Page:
Photo: Thomas Hjort Jensen

Taxi sharing made possible by students’ algorithm

Monday 28 Jan 19


Jacob Nordfalk
Associate Professor
DTU Diplom
+45 26 20 65 12
BEng students have developed the mathematics underlying the new taxi sharing service CabShare.

Khurram Saeed Malik and Agamjyot Singh—both students on the BEng programme in IT and Economics—are on a mission to reduce traffic jams, pollution, and waiting times—and they have chosen mathematics as their weapon. Together with Associate Professor Jacob Nordfalk from DTU Diplom, they have developed the algorithm for the recently launched CabShare service that makes it easy to find someone to share a taxi with.

The algorithm compares your current location and your destination with other people’s travel plans to plan the optimum passenger mix and calculate a route. The service even calculates how much each passenger must pay for their part of the ride.

“Sharing taxis eliminates a lot of unnecessary traffic and protects the environment by reducing the number of cars on the road so you can reach your destination faster and by lowering CO2 emissions,” says Agamjyot.

But these are not the only advantages: “The waiting time in the taxi queue will also be shorter, and to top it off, you save as much as 60 per cent on the bill.

The taxi driver also benefits as the drive will be longer and there won’t be quite as much driving with an empty car,” explains Khurram.

The idea for the CabShare service stems from Betina Joost and Henrik Paltoft—the founders of the business. Like many others, they have experienced waiting impatiently in a long, hot queue at the airport taxi terminal, and on a hot afternoon at Portugal’s Porto Airport, they realized that most of the people in the queue were heading more or less in the same direction.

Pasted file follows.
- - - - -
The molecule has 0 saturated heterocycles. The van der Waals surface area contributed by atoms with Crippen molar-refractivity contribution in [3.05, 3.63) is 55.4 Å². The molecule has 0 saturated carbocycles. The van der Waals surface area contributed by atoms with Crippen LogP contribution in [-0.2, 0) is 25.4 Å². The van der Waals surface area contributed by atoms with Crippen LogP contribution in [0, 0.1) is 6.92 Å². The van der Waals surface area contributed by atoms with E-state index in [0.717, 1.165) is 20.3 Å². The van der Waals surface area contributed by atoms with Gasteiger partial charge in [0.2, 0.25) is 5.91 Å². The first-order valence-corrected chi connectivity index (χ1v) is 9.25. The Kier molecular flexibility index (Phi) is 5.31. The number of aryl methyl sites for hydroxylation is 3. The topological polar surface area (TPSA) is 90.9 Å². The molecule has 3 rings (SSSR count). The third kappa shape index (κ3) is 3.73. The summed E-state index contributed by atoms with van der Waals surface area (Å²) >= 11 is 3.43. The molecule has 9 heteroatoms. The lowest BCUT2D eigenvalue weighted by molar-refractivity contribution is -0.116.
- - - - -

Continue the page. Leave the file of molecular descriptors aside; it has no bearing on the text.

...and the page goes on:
A quick coupling with the concept of sharing economy gave rise to the idea of a taxi sharing service, and with help from Associate Professor Jacob Nordfalk with whom Henrik has worked several times in the past, the idea began to take shape—and Jacob also arranged the contact to the two students who helped transform the project from idea into reality.

The app is now being implemented with an algorithm, which will make it possible to share taxies even if you do not start at the same place. And after the launch in the Greater Copenhagen area it will be rolled out to other cities in Denmark, and then to more European capitals.